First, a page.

Chapter 3: A Brief History of Immigration to North America

Hernandez, Romel
January 2004
Immigration from Central America;2004, p15
Book Chapter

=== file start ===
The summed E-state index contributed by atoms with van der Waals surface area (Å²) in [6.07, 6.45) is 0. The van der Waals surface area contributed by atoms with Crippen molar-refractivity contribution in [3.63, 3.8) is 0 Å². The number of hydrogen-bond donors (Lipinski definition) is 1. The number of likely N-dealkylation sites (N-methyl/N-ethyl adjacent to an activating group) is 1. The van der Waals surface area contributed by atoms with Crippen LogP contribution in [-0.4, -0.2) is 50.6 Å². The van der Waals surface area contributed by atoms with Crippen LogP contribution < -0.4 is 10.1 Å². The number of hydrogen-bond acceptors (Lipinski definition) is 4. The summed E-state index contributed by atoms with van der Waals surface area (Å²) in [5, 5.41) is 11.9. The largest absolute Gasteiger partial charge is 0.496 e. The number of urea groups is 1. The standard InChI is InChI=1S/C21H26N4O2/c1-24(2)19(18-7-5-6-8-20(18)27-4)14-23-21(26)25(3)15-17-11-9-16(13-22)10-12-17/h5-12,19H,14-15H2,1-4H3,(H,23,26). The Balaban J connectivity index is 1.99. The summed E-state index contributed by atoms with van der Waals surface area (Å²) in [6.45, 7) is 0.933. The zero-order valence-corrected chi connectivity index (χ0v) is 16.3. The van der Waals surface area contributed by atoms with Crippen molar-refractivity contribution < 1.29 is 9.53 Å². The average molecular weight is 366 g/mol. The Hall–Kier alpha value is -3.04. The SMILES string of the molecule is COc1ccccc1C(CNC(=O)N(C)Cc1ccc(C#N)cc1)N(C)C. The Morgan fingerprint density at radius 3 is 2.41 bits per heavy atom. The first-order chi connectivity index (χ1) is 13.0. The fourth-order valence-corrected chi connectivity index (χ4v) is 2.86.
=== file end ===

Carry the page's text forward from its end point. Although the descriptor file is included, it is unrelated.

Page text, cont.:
Immigration to the United States has been characterized by openness punctuated by periods of restriction. During the 17th, 18th, and 19th centuries, immigration was essentially open without restriction, and, at times, immigrants were even recruited to come to the U.S. Until the 1920's, no numerical restrictions on immigration existed in the United States, although health restrictions applied. The 1952 Immigration and Nationality Act is best known for its restrictions against those who supported communism or anarchy. The Immigration and Nationality Act of 1965 became a landmark in immigration legislation by specifically striking the racially based national-origin quotas. The Sanctuary Movement of the 1980's arose in response to the U.S. immigration policies that did not recognize Guatemalans and Salvadorans fleeing war as political refugees.


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